Large queues form in south London for variant surge testing

Larges queues have formed in south London as hundreds of thousands more are being urged to get tested to try and stamp out a “concerning” strain of the virus which causes Covid-19.

One expert said “none” of the vaccines are as effective against the South African variant – though studies suggest that the jabs still prevent severe disease and death.

Rapid surge testing has been deployed in four London boroughs – with all adults in Wandsworth and Lambeth being asked to get a test and people in specific areas of Barnet and Southwark also invited to perform at test.

Coronavirus surge testing in Brockwell Park, south London. Michael Bedigan/PA Wire

Coronavirus surge testing in Brockwell Park, south London. Michael Bedigan/PA Wire

The Prime Minister’s official spokesman said Boris Johnson took the situation “very seriously” and recommended for everyone to “take up that invitation” to get tested.

Large queues have been forming outside test centres in these south London boroughs.

People take part in coronavirus surge testing on Clapham Common, south London. Michael Bedigan/PA Wire

People take part in coronavirus surge testing on Clapham Common, south London. Michael Bedigan/PA Wire

Coronavirus surge testing on Clapham Common, south London. Michael Bedigan/PA Wire

Coronavirus surge testing on Clapham Common, south London. Michael Bedigan/PA Wire

Meanwhile, the Government is considering making vaccination of people working in care homes with older adults mandatory.

Concerns have been raised about the low take-up of the vaccine in many care homes.

The Department of Health and Social Care launched a consultation on making Covid-19 vaccination a “condition of deployment” for care home staff.

People take part in coronavirus surge testing on Clapham Common, south London. Kirsty OConnor/PA Wire

People take part in coronavirus surge testing on Clapham Common, south London. Kirsty O’Connor/PA Wire

Commenting on surge testing, Professor Anthony Harnden, deputy chairman of the Joint Committee on Vaccination and Immunisation (JCVI), told Good Morning Britain: “From a vaccine point of view the South African variant is of concern.

“We know from studies that none of the vaccines are as effective against the South African variant – though the vaccines still prevent against severe disease and death even with the South African variant.

“The problem is, they may not protect against infection which allows infection to transmit, and if we allow transmission through the community in large numbers with high infection rates then we could see other variants emerging.”

Data up to April 7 suggests there have been 544 cases of the South African variant found in the UK in total, including 533 gnomically confirmed cases and 11 probable cases.

People take part in coronavirus surge testing on Clapham Common, south London. Kirsty OConnor/PA Wire

People take part in coronavirus surge testing on Clapham Common, south London. Kirsty O’Connor/PA Wire

Surge testing involves swabbing people without any symptoms of the virus to see if they are infected using tests which are assessed in a laboratory setting – also known as a PCR test. These are different to the 30 minute lateral flow tests.

Coronavirus surge testing on Clapham Common, south London. Michael Bedigan/PA Wire

Coronavirus surge testing on Clapham Common, south London. Michael Bedigan/PA Wire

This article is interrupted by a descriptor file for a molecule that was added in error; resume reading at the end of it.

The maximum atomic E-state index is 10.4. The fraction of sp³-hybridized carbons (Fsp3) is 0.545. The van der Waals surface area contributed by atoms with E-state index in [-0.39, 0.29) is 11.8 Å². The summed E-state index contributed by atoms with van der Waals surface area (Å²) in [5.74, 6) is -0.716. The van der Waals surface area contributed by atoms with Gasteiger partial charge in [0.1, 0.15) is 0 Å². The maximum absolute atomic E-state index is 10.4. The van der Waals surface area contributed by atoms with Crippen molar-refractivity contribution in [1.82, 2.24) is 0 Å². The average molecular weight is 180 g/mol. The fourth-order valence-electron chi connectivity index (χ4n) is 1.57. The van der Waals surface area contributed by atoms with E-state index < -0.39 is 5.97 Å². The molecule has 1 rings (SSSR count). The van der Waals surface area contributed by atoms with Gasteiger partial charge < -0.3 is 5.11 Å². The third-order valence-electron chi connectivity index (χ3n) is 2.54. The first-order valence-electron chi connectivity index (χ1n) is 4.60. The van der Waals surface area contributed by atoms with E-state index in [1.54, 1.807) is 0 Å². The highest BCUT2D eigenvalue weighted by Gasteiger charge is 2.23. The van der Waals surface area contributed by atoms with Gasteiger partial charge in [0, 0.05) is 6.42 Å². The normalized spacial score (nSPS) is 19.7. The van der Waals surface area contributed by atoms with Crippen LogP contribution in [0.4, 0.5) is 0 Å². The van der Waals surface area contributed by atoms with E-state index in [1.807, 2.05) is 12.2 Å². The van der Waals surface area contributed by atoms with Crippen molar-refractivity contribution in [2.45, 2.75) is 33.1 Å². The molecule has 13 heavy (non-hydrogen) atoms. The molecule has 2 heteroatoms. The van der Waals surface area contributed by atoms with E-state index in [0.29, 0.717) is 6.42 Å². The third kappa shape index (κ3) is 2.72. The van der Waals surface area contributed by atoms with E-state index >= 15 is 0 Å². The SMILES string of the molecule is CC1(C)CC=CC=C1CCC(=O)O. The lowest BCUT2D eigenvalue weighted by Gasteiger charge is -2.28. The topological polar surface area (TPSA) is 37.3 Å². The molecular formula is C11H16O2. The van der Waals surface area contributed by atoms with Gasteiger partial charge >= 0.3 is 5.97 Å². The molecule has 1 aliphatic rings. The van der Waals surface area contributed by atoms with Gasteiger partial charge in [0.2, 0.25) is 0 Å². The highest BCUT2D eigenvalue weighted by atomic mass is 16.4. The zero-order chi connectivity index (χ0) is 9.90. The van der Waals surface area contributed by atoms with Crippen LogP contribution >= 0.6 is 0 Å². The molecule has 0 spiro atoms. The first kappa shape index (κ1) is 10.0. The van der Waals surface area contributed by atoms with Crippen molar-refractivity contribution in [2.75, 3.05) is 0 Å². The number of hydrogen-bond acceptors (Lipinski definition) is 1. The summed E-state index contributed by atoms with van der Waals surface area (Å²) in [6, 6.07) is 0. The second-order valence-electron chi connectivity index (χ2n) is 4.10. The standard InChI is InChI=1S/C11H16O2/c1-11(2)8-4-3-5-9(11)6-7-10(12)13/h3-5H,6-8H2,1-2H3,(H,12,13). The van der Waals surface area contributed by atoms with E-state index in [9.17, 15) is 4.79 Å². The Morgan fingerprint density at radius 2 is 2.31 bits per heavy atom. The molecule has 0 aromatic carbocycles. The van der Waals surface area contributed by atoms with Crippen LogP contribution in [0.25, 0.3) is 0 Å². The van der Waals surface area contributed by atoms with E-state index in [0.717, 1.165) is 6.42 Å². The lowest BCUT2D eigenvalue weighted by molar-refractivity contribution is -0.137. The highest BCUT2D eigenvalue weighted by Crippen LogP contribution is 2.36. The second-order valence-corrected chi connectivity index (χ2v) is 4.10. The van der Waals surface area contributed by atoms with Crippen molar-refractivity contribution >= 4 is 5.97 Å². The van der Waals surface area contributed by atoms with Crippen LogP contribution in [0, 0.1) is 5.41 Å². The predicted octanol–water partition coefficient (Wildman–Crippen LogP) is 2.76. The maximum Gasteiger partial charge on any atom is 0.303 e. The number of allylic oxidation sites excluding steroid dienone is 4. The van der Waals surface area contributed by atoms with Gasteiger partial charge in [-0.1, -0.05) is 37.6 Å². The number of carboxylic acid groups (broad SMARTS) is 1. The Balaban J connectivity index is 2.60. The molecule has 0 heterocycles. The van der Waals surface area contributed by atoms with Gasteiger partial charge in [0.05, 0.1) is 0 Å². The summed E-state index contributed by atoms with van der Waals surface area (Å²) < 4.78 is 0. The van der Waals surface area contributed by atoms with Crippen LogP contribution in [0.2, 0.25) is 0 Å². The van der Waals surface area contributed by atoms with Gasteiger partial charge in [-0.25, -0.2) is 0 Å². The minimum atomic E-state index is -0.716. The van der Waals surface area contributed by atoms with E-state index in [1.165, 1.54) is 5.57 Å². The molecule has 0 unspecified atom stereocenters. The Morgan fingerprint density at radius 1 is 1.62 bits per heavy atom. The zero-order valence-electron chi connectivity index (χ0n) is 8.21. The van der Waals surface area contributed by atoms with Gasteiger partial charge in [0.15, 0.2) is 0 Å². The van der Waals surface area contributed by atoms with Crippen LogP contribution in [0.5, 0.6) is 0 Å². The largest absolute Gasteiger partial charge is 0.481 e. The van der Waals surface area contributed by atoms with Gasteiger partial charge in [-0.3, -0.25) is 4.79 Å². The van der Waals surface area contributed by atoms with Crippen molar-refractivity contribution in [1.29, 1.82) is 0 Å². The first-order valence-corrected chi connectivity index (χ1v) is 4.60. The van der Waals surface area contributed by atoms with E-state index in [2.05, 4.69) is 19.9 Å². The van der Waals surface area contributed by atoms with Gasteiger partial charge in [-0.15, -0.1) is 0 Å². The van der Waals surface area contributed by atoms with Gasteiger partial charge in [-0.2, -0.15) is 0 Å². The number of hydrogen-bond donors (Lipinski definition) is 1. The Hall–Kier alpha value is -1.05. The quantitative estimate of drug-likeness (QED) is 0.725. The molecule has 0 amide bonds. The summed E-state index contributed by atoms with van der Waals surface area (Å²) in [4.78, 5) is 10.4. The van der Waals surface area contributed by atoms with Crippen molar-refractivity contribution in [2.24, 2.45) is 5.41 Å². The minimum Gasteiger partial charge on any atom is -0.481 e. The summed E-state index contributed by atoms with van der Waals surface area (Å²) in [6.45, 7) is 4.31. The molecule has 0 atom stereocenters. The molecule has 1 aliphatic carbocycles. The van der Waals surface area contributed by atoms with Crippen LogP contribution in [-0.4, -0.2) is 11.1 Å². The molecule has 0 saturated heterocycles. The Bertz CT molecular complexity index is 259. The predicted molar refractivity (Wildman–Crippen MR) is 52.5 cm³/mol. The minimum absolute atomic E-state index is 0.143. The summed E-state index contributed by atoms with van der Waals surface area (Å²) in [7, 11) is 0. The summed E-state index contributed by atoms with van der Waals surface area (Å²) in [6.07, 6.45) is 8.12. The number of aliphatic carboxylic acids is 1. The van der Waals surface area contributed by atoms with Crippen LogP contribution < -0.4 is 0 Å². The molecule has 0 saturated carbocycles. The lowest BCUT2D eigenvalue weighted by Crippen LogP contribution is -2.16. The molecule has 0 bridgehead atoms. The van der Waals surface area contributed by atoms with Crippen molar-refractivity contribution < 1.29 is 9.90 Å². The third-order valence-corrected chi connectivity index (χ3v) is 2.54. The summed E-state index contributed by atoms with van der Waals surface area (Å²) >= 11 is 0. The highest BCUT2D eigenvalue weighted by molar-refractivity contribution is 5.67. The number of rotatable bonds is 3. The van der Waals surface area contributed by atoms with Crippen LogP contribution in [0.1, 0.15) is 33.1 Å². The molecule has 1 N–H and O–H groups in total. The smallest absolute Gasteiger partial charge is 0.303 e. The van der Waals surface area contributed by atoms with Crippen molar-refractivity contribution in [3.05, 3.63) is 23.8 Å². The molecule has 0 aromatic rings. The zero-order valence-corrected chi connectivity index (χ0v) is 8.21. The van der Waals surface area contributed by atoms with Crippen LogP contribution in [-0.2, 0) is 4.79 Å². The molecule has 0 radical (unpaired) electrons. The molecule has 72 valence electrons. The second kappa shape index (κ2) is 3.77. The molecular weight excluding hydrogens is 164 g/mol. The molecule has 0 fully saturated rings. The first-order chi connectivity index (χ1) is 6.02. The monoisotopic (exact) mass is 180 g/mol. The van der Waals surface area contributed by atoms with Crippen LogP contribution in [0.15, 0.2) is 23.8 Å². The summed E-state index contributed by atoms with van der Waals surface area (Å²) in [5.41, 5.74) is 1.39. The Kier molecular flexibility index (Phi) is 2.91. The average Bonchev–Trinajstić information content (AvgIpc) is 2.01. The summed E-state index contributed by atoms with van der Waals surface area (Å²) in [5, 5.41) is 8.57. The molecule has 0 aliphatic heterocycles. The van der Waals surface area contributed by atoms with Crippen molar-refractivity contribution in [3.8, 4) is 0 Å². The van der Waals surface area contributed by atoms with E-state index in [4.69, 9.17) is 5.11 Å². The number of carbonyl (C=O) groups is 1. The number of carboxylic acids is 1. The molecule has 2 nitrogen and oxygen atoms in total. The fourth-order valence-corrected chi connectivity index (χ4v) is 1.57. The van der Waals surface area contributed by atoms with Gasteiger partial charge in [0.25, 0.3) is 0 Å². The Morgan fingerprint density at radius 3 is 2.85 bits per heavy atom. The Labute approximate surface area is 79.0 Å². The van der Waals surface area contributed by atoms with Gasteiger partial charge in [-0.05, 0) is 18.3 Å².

Population data show that more than half a million adults live in the areas being asked to take tests as part of the surge testing programme.

Health officials said that the surge testing in Finchley, Barnet, was launched after a single case of the South African variant was identified.

The Department of Health and Social Care said that genomic sequencing indicates that the case is “not linked” to the cluster identified in South London.

Coronavirus surge testing on Clapham Common, south London. Michael Bedigan/PA Wire

Coronavirus surge testing on Clapham Common, south London. Michael Bedigan/PA Wire

In other developments, a “mix and match” trial assessing the use of two different types of Covid-19 vaccines in the same person was extended.

So far, the UK has passed 40 million doses, of which eight million are second doses, and the Office for National Statistics suggest that across the UK, half the adult population would test positive to Covid-19 antibodies.

Prof Harnden has urged people “not to go wild” and said people should not behave in the same way as they did before the pandemic.

Mr Johnson said on Tuesday that although vaccines had helped, lockdown restrictions had done “the bulk of the work” in reducing Covid-19 infections.

And he warned that the easing of lockdown restrictions will “inevitably” lead to more infections and deaths.

Asked about the remarks, Prof Harnden told BBC Breakfast: “I think he’s probably concerned, as I am, about the scenes in London that we saw of people actually enjoying the outside, pubs and then the crowded spaces – well, of course what that will do is push infection rates up.

“And new variant strains such as the South African strain – we really don’t want that to become prevalent in this country because of course the vaccines don’t work quite as well (against it).

“We will all want to get our lives back, we all want to enjoy ourselves again, but we must be cautious and do this slowly. Otherwise we’ll get back to square one.”

But the Prime Minister’s spokesman said there is “nothing to suggest” that the vast majority of the public “aren’t behaving responsibly” since the lockdown was eased this week.

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